Mizzou quarterback James Franklin — and father Willie Franklin — praised for faith
CBS Sports’ college football columnist, Dennis Dodd, has high praise for University of Missouri quarterback James Franklin and his father — well-known minister and former NFL-er Willie Franklin.
Granted, the praise comes in a column published three days before Mizzou’s 41-20 shellacking in their Southeastern Conference debut against No. 7 Georgia. (Please allow this UGA grad school alum a tiny bit of schadenfreude at the expense of a brother in Christ. Credit James Franklin and Mizzou for hanging in there for three quarters before succumbing to “Old man football.”)
But Dodd’s praise has little to do with the football prowess of either Franklin.
Both of them answer questions with the same clipped, military-style “yes sir” and “no sir.” Both are college football veterans. Both are devout Christians, the model son a replica of his father, an evangelical minister. …
There is nothing new for Willie, who leads his flock from his home in Dallas. He prepares for life the same way, every day. They call this African-American man “Uncle Chocolate,” even some of the Missouri players. Back in 1976, as a young evangelist, his life was laid out for him after some preaching in Alabama. A 12-year old boy asked him to be his dad.
“I just started crying,” Willie said. “To have a white kid down in Alabama tell a black man, ‘I wish you were my daddy,’ humbled me. If that kid saw something in me, I wasn’t going to let him down. Kids have always motivated me because they’re so innocent.”
The love shines through father and son like a laser. Even the simplest things can produce a rollicking laugh. Get close to James and you get close to Willie. Not too close, because Willie is likely to kiss you pretty much anywhere skin is showing. Gender doesn’t matter, nor should it. Willie Franklin does this because the Bible says, “Greet one another with a holy kiss.”
But Willie has a past he keeps locked away in a silent place in his soul. It’s not a past to be ashamed of. Willie wasn’t the one who succumbed to alcohol or drugs or joined a gang. Willie couldn’t help it if his family was dependent on welfare or that the presence of a well-dressed white man in his San Diego neighborhood meant one of two things — FBI or narcotics officer.
Read the full column, and see our 2011 post about James Franklin’s debut against his father’s alma mater, the University of Oklahoma.
James Franklin’s tough Saturday wasn’t nearly as bad as Tyler Wilson’s. The quarterback for the University of Arkansas left the game with a concussion after the first half, before his Razorbacks lost in overtime to the University of Louisiana-Monroe. Wilson grew up at the Northside Church of Christ in Greenwood, Ark.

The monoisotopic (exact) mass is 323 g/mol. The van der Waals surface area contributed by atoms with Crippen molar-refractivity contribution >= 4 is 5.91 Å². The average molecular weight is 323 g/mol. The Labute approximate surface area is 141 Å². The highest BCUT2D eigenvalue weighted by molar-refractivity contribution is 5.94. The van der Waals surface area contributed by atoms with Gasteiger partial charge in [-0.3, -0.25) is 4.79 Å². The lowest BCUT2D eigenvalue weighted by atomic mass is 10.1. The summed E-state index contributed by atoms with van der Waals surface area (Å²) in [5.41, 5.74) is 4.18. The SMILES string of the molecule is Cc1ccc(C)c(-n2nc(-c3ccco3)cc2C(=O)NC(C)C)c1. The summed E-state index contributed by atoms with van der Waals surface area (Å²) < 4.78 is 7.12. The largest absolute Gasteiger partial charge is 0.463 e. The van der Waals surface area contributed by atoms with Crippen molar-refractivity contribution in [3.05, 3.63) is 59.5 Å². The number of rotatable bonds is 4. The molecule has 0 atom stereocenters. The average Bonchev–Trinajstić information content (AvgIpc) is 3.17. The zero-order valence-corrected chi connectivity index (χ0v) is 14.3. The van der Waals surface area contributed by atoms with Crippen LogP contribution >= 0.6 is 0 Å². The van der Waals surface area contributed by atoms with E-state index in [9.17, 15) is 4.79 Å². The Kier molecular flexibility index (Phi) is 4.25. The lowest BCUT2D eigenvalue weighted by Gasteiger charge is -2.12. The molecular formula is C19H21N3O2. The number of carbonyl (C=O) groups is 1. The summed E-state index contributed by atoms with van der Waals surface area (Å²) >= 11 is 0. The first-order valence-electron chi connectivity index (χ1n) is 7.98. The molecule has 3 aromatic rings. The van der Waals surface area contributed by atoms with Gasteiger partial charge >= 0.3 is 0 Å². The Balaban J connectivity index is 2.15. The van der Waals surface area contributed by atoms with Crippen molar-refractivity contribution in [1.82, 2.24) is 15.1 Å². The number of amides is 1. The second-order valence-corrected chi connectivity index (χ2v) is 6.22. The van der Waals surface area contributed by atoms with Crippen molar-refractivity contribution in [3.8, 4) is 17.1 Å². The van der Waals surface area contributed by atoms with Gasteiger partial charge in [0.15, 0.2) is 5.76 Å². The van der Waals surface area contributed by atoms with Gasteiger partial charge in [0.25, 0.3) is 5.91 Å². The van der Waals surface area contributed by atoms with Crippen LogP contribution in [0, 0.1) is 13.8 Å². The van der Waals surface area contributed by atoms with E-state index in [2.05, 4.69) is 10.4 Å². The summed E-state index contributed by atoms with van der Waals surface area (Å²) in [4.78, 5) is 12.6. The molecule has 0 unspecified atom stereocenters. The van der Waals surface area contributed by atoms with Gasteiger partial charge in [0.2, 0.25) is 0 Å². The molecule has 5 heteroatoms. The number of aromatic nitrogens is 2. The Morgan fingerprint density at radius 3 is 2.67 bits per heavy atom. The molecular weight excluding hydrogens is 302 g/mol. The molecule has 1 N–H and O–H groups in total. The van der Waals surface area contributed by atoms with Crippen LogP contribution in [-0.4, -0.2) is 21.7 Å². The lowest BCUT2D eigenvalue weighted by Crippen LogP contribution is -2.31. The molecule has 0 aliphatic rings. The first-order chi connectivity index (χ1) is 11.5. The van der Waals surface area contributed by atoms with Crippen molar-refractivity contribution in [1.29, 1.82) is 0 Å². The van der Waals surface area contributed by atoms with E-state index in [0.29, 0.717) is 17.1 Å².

FeedbackIn a year that I have vowed to watch little football and spend more time with family, I watched Missouri and Georgia. I am interested in how James franklin does because he is a brother in Christ! We need to focus on the good stories in the church and encourage our young leaders and give less glory to those living the worldly life.
I will also state that God fearing men like Mark Richt, the Georgia coach are appreciated!
Give me the good stories. It is good for the soul.jim millerSeptember, 12 2012I have known brother Willie for about 18 years. He is a brother in Christ, a fellow worker in the Lord. To know the man, is to love him. He had led our family out of false religion into the light of the glorious gospel. Although there are the accolades from the field of sports, there is nothing more precious than to know him for what he has accomplished in the vineyard of the Lord! He is not a perfect man, there is only one, but He has risen above the hatred and strife that can drive so many a man to a dismal end. To many that know him, he is a beacon of light in a lost and dying world. That is because he knows his Lord! He has and continues to fight the good fight of faith reaching many a soul along the way. My brother Joe worked along side Willie in the mission field and together they made an admirable team! Joe after having met Willie would never be the same. Willie taught my brother about the Christ and His purpose for man, Joe came home to Levittown, PA a changed man. That in turn would affect our family for good! Almost all, save one, were converted to Christ. We love him and thank the good Lord for him!Russell DiGiorgioSeptember, 13 2012We happened to visit a Denton, Texas church where Willie was filling the pulpit as a guest for one Sunday several years ago. Wow! We did not mind at all that he kept going for nearly an hour! A few years later we were blessed to participate in a small Sunday evening group that met to sing. It was at a very small church not far from us. Willie always brought along a few college kids that he was discipling and mentoring. What great times those were! If you happen to be reading – Hi Uncle Chocolate!Linda FrancisSeptember, 13 2012I only met Willie once to shake hands but I came to know him well through many conversations with Joe and Dianne DiGorgio. We were friends with them before and after Papua New Guinea. Joe said he would spend his life trying to imitate Willie’s love for the Lord and did a mighty job before he left this world.
Chuck Reed from Wyoming where Joe went to college and after that time with Willie in the mission field came to work as a campus minister.Chuck ReedSeptember, 13 2012